legacy of my time at university wasn’t the practical journalistic skills I picked up – though they were essential for me to become a professional writer – but the way it instilled within me a real interest in ‘things.’ I started to read ‘proper’ newspapers, watch ‘worthy’ television programmes and was transformed into a more inquisitive human being. things have their drawbacks... Studying journalism beyond

the nuts and bolts of news reportage enabled me to understand the bigger picture of how the media works. For this reason, today’s journalist - more than ever before - requires a rounded education that gives them the practical expertise to work in the field, as well as the critical eye to understand what’s really going on around them. And that’s exactly what Solent offers.


Alumni: Tom Tainton

Tom Tainton turned his degree into a role as media manager for Bristol Rugby Club. Here’s what he had to say...

M

y three years s t u d y i n g journalism at Southampton Solent taught me two things: Never turn down an opportunity and keep in touch with contacts that you make. Since starting the course in 2007, I tried my hand as

a magazine editor, a web designer, a news reporter, a cameraman, a radio presenter and a sports reporter. As well as mastering the likes of Photoshop, Indesign and Quark – I developed an in-depth knowledge of Final Cut Pro and Adobe Audition – software that I rely upon in my current role as a Media Manager at Bristol Rugby Club. My job requires me to interact with members of national and local media on a regular basis, as well as writing press releases,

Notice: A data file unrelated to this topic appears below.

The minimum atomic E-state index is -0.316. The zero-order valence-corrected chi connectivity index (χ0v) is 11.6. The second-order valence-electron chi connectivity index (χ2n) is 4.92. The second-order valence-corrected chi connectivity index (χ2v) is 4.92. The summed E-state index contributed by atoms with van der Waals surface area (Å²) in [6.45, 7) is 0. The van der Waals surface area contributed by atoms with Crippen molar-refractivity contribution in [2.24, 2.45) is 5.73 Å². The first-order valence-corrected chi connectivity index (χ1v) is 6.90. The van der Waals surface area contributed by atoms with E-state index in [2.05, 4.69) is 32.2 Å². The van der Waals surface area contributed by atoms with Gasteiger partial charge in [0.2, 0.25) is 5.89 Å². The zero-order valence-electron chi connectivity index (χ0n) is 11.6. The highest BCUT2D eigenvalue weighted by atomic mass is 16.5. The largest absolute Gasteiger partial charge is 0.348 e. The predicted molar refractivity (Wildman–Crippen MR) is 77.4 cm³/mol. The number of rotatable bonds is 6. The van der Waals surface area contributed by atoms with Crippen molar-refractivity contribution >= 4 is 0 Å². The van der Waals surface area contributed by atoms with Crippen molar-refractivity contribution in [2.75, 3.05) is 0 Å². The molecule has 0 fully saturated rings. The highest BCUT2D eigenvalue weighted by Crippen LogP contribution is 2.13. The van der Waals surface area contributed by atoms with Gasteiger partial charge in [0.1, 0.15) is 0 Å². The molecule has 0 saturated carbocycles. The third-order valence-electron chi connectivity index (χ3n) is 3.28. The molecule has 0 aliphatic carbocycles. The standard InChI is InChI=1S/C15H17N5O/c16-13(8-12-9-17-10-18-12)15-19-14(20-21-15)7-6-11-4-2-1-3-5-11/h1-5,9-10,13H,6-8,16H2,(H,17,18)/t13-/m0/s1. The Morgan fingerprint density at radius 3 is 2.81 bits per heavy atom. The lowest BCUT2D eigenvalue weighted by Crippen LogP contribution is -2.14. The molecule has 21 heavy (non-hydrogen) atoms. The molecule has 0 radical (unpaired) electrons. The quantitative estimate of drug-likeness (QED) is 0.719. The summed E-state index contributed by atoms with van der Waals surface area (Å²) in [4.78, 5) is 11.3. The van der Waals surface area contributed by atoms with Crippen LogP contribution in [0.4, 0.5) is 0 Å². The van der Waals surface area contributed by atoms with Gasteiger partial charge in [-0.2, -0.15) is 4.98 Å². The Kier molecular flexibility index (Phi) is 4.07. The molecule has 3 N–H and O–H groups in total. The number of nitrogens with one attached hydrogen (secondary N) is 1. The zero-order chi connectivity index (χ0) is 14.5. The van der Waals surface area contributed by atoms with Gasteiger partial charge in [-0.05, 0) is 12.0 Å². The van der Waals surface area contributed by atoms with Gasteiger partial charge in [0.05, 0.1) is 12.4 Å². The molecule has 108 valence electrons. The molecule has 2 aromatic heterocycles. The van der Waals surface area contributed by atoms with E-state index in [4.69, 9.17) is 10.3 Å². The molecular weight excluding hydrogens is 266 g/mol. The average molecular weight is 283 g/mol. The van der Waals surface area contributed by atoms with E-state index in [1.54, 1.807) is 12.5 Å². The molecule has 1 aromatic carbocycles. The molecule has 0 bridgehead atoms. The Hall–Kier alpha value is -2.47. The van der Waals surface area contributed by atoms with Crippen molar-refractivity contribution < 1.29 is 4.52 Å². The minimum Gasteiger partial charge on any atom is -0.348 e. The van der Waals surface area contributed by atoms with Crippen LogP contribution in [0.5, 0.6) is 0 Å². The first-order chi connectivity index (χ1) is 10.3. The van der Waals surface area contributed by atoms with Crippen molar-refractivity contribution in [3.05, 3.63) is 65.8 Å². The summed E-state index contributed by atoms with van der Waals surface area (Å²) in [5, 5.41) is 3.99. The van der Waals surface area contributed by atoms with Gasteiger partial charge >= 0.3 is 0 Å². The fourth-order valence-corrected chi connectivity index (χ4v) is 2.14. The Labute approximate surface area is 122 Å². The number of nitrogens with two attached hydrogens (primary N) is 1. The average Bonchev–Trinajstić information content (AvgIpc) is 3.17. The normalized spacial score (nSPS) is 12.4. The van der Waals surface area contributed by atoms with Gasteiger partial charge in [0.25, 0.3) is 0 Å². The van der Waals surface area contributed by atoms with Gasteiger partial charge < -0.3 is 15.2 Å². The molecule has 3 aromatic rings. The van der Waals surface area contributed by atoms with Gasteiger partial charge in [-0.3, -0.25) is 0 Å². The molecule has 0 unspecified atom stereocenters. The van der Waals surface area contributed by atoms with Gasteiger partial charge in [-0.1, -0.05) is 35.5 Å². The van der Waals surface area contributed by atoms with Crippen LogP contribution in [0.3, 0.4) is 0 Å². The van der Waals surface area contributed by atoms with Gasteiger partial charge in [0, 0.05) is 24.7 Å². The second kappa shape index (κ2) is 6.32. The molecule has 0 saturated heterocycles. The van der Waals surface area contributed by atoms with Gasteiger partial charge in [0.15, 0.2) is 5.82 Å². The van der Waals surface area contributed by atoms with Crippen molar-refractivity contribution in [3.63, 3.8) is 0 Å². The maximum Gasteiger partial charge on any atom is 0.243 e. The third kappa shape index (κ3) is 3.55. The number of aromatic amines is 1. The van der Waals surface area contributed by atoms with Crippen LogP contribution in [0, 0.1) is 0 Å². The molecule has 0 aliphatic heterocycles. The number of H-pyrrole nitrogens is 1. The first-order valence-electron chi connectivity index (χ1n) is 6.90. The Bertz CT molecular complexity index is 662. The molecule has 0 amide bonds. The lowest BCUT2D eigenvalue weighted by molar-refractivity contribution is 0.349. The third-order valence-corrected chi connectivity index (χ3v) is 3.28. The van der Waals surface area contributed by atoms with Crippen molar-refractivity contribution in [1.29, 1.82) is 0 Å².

planning and executing press conferences and interacting with our customers via social media platforms. Without my degree, I wouldn’t have stood a chance. Learning how to communicate effectively and how to write tight copy is not an easy skill. Studying Journalism (BA) hons at Southampton Solent University awarded me with opportunities that every fresh-faced journalist dreams about. In my time as an undergraduate, thanks largely to the course and it’s lecturers, I reported from business conventions in Paris and London, freelanced in newsrooms across the UK including the BBC, The Guardian, The Independent and Sky Sports News, worked as a production assistant for Sky News on election night and, at the end of a whirlwind three years, I found myself in Sydney, Australia working for Infostrada Sports.

How About Further Study?

You’re never too old to learn. If you want to set yourself apart from the competition, why not stay on and do some postgraduate study? You can specialise and ehnance with an MA, or even prepare yourself for teaching by doing a PGCE. There are plenty of places to do such courses - Solent included, and you can use this as a chance to become a specialist in one area. It’s not for everyone, but it might be for you!